Our vision is clear. By 2025, we want to be recognised for building a great space for outstanding journalists from across the region to explore new ways of telling Southeast Asia’s most vital stories. Let’s bring together a community of engaged and loyal members who want to help reshape the media rather than just read it. And we want to reach a point where our readers, not advertisers, are the ones working to support our shared vision of an inclusive media.

We can’t do this without you. Let’s get together and build something that we all believe in.

If you’re interested in joining us, sign up to our newsletter, like us on Facebook, follow us on Twitter. And watch this space.

Seng Vannak / The architect designing Cambodia’s future

By: Janelle Retka - Photography by: Sam Jam - Posted on: July 17, 2018 | Business

Architect Seng Vannak was hired straight out of university in Paris to become a Phnom Penh City Hall urban planner. While he develops a new master plan for the capital, he’s also been growing Vannak Architects, which erected the high-end condominium tower Tronum. He talked with Southeast Asia Globe about how the country has grown to appreciate architecture in a new era of development

Architect Seng Vannak is growing his own business, Vannak Architects, alongside working as a Phnom Penh City Hall urban planner Photo: Sam Jam

What is the biggest challenge in architecture in Cambodia?
The biggest challenge is to have human competence – human resources. We have materials, we have land, we have plants, we have stone, we have concrete, we have everything. We need competent people to do stuff. [So] we created the company and we hired more and more young Cambodian architects [to train up].

What would you say is Vannak Architects’ biggest success?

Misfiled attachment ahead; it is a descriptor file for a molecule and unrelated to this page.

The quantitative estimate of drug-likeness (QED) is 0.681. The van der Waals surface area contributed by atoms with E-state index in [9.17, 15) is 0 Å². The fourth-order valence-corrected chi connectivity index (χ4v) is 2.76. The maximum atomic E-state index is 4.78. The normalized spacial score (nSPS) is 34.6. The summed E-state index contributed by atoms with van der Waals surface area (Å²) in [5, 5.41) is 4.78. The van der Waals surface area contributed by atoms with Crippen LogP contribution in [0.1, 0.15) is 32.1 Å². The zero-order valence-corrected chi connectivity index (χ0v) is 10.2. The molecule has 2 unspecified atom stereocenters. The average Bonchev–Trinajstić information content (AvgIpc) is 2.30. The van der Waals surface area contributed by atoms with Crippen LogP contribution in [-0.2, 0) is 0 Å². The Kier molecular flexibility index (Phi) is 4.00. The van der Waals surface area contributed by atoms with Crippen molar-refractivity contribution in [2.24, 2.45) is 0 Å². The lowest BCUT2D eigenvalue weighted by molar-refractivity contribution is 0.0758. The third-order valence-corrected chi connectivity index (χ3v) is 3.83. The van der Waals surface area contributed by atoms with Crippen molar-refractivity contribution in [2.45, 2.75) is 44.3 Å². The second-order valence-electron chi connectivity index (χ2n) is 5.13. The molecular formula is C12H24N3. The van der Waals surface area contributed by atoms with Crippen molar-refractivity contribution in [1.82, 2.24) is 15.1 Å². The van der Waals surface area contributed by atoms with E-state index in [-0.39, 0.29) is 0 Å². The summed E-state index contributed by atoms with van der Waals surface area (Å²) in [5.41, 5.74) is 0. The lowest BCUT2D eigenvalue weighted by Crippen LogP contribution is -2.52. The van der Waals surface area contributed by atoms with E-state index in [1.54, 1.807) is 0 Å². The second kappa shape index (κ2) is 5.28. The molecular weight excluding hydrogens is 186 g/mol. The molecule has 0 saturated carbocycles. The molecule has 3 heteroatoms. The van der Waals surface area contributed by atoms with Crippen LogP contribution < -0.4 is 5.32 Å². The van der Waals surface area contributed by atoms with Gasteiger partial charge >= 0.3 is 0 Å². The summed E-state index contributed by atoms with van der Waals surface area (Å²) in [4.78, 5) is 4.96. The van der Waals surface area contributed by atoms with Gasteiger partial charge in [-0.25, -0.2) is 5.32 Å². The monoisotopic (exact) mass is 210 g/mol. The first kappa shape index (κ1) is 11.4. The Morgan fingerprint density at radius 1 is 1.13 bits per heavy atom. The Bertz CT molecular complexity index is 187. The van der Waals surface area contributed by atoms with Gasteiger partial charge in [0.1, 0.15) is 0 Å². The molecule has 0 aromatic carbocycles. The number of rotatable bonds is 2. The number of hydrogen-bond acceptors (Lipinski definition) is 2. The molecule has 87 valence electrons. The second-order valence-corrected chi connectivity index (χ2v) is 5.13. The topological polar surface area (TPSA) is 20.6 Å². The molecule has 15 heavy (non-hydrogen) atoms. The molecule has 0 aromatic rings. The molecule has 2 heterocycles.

[In training] any architect that passes through my workshop or my company… I always do my speech: “Okay, I just want you to remember that here or anywhere else you go, bring [the notion] with you that the more you copy – even yourself – the more you are killing your own job. You just have no idea that that’s what you’re doing.” [The biggest success has been instilling in upcoming architects] to try to make original stuff, and then we are rich. We will enrich our country with that.

What drew you to architecture?
Architecture for me is a long, long story. It started at a really young age when I was six and my parents brought me to visit Angkor Wat. Actually for me, even still now talking about that story, I have goosebumps.… I finished high school in Cambodia [in 1998 and went to France]… and I got the French baccalaureate, the high school degree. It’s very important in France, that degree. You have to get that to go to university. I applied for architecture school straight [away]. The process in France is you are preselected, and when you are [pre]selected, you have [to pass a verbal exam].… So I just told my story about when I was young and I was so curious. I wanted to know how [Angkor Wat] was done, how it worked, why people created it. I didn’t really notice it was a question all researchers wanted to know: Why did they build Angkor Wat?… That’s why I was selected straight away.… [Architecture] is really my passion. I like to design. It’s my breath.

How has architecture in Cambodia changed over the years?
I think Cambodians understand more and more about architecture and they have started to love design. They can [tell] the difference between what is good quality of design and what is bad quality of design. I can’t believe it;  in a short time, the young generation – and even the old generation – [have started to] talk to me about design. In that way, Cambodia has changed already. Before, they even confused architects and engineers, [but] now they know what an architect is. Before, they thought that an architect is just a useless person that goes around and carries plans, the plans to construct. But no, he is the designer. He is the idea behind that. He is the concept [developer]. Now they start to understand [who] is the mastermind [behind the] master plan, design concept and realisation.

This article was published in the July 2018 edition of Southeast Asia Globe magazine. For full access, subscribe here.